Nevertheless we almost always want our programs to be deterministic (or at least deterministic under some conditions, e.g. on the specific hardware platform we are using), always try to make your programs deterministic unless you have a VERY good reason not to! It doesn't take a huge effort to achieve determinism, it's more of just taking the right design decisions (e.g. separating rendering and physics simulation), i.e. good programming leads to determinism and vice versa, determinism in your program indicates good programming. The reason why we want determinism is that such programs have great properties, e.g. that of easier debugging (bugs are reproducible just by knowing the exact inputs), easy and efficient recording of activity (e.g. demos in games), sometimes even time reversibility (like undos, but watch out -- this doesn't hold in general!). Determinism also itself serves as a kind of a test if the program is working right -- if your program can take recorded inputs and reproduce same behavior at every run, it shows that it's written well, without things like undefined behavior affecting its behavior.

{ The previous paragraph is here because I've talked to people who thought that determinism was some UBER feature that requires a lot of work and so on ("OMG Trackmania is deterministic, what a feat!") -- this is NOT the case. It may intuitively seem so to non-programmers or beginners, but really this is not the case. Non-determinism in software appears usually due to a fuck up, ignorance or bad design choice made by someone with a low competence. Trust me, determinism is practically always the correct way of making programs and it is NOT hard to do. ~drummyfish }

Even if we're creating a program that somehow works with probability, we usually want to make it deterministic! This means we don't use actual random numbers but rather pseudorandom number generators that output chaotic values which simulate randomness, but which will nevertheless be exactly the same when ran multiple times with the same initial seed. This is again important e.g. for debugging the system in which replicating the bug is key to fixing it. If under normal circumstances you want the program to really behave differently in each run, you make it so only by altering its initial random seed.

In theoretical computer science non-determinism means that a model of computation, such as a Turing machine, may at certain points decide to make one of several possible actions which is somehow most convenient, e.g. which will lead to finding a solution in shortest time. Or in other words it means that the model makes many computations, each in different path, and at the end we conveniently pick the "best" one, e.g. the fastest one. Then we may talk e.g. about how the computational strength or speed of computation differ between a deterministic and non-deterministic Turing machine etc.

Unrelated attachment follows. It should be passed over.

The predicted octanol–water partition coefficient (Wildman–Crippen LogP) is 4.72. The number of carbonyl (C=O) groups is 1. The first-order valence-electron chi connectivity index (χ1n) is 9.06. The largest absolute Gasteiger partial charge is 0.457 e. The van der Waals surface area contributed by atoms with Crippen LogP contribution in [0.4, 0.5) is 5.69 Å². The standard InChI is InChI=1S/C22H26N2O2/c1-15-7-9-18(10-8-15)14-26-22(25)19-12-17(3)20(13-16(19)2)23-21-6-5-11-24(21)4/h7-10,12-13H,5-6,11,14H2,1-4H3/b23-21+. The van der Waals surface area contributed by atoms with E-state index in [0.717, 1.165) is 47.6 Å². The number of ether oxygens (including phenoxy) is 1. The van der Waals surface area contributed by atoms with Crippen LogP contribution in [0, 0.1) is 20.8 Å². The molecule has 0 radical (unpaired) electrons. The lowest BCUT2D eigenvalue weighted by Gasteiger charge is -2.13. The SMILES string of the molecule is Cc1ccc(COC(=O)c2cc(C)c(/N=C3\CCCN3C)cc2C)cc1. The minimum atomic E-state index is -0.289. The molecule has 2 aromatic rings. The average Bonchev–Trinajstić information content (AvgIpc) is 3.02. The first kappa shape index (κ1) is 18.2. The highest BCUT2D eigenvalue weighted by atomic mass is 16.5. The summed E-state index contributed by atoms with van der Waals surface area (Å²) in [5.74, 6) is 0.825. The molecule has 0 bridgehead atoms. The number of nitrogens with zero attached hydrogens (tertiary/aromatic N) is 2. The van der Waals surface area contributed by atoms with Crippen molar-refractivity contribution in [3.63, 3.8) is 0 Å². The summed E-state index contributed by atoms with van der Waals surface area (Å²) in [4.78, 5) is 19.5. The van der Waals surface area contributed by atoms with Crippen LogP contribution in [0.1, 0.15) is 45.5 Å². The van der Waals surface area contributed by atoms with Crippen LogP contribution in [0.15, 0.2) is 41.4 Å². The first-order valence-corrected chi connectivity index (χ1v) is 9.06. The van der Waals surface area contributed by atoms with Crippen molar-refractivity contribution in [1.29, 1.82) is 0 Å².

Determinism does NOT guarantee reversibility, i.e. if we know a state of a deterministic system, it may not always be possible to say from which state it evolved, or in other words: a system that's deterministic may or may not be deterministic in reverse time direction. This reversibility is only possible if the rules of the system are such that no state can evolve from two or more different states (see bijection and reversible computing). If this holds then it is always possible to time-reverse the system and step it backwards to its initial state. This may be useful for things such as undos in programs. Also note that even if a system is reversible, it may be computationally very time consuming and sometimes practically impossible to reverse the system (imagine e.g. reversing a cryptographic hash -- mathematical reversibility of such hash may be arbitrarily ensured by e.g. pairing each hash with the lowest value that produces it).

Is floating point deterministic? In theory even floating point arithmetic can of course be completely deterministic but there is the question of whether this holds about concrete specifications and implementations of floating point (e.g. in different programming languages) -- here in theory non-determinism may arise e.g. by some unspecified behavior such as rounding rules. In practice you can't rely on float being deterministic. The common float standard, IEEE 754, is basically deterministic, including rounding etc. (except for possible payload of NaNs, which shouldn't matter in most cases), but this e.g. doesn't hold for floating point types in C!